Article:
The abuser may try to curtail your social interaction. He/she may try to prevent you from spending time with your friends or family and demand that you only go places 'together'. He/she may accuse you of being 'tied to your mother's apron strings', ‘not be committed to the relationship’, or view people who are your personal friends as 'causing trouble' or 'trying to put a wedge' between you. He/she may want to live in the country without a phone, not let you use the car, stop you from working, or gaining furthering your education, or qualifications.
Blame-shifting for Problems
Very rarely will an abusive personality accept responsibility for any negative situation or problem. If they are unemployed, can't hold down a job, were thrown out of college or University, or fall out with their family, it is always someone else's fault. They may feel that someone is always doing them wrong, or out to get thiem. He/she may make a mistakes and then blame you for upsetting him/her or preventing him/her from doing as they wished to do.
Blame-shifting for Feelings
The abuser will deny that any feelings stem from within him/her. but he/she will see these feelings as reactions to your behaviour or attitude toward him/her. He/she may say things such as; 'you make me mad', 'you're hurting me by not doing what I ask', or that he/she cannot help feeling mad, upset, etc. Feelings may be used to manipulate you, i.e. 'I would not be angry if you didn't ...' Positive emotions will often also be seen as originating outside the abuser, but are more difficult to detect. Statements such as 'You make me happy' or 'You make me feel good about myself' are also signs that the abuser feels you are responsible for his/her sense of well-being. Either way, you become in his/her mind you become the cause of all feelings both good and bad. Therefore transferring responsibility for his/her emotional well-being and happiness.
Most abusers have very low self-esteem and are therefore easily insulted or upset. They may claim their feelings are 'hurt' when they are really angry, or take unrelated comments as personal attacks. They may perceive normal set-backs (having to work additional hours, being asked to help out, receiving a parking fine, etc.) as grave personal injustices. They may view your preference for something which differs from their own as a criticism of their taste and therefore themselves (e.g. blue wallpaper rather than pink, etc.).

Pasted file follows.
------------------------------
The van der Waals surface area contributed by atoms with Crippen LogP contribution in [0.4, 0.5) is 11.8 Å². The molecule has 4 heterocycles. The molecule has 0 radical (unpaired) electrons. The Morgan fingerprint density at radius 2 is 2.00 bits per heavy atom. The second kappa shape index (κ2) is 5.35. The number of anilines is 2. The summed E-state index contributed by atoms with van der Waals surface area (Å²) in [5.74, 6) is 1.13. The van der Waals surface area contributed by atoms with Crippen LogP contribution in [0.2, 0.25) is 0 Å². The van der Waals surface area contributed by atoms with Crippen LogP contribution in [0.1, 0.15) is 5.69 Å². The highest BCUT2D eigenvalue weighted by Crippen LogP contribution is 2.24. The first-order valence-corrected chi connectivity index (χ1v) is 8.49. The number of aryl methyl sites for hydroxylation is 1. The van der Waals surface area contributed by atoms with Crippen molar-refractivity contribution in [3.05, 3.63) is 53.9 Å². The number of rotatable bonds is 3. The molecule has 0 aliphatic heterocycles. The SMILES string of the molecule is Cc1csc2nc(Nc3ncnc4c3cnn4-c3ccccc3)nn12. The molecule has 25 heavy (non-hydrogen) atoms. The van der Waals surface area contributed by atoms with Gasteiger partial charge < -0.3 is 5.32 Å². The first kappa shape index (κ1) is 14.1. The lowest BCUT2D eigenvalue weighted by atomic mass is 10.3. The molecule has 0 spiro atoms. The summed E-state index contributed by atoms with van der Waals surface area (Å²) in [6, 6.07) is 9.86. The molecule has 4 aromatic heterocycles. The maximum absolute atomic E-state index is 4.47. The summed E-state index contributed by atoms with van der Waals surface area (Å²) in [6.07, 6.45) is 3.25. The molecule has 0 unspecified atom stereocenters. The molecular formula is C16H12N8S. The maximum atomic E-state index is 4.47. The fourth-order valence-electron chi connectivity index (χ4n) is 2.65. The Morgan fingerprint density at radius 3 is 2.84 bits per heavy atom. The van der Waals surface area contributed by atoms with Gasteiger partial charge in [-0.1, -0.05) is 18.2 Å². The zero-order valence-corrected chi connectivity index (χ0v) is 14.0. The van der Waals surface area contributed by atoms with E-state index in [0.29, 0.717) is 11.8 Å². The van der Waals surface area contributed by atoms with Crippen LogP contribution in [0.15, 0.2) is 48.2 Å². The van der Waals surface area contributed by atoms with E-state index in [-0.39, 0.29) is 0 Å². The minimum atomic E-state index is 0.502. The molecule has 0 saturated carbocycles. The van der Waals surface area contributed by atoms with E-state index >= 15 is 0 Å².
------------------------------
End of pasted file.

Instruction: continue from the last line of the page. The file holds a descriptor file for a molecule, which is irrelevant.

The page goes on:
Cruelty to Animals
The abuser may punish animals brutally, be insensitive to their pain or suffering, or neglect to care for them to the point of cruelty. There is a strong correlation between cruelty to animals and domestic violence which is still being researched.
Cruelty to Children
The abusers unrealistic expectations of their partner are often mirrored in their attitude toward children. He/she will think of children as 'small adults' and blame the children for not being responsible, having common sense, or understanding. He/she may expect children to be capable of things far beyond their ability (e.g. is angry with a two-year old for wetting their pants or being sick on the carpet, waking at night or being upset by nightmares) and will often meet out punishments for 'naughtiness' the child could not be aware of. Abusers may tease children until they cry, or punish children much further, way beyond what could be deemed appropriate. He/she may not want children to eat at the table, expect them to stay quiet, or keep to their room all evening while he/she is at home. Since abusers want all your attention focused on themselves, they resent your spending time with the children or any normal demands and needs the children may have. There is a very strong link between Domestic Violence and Child Abuse.
See Warning Signs - Part Two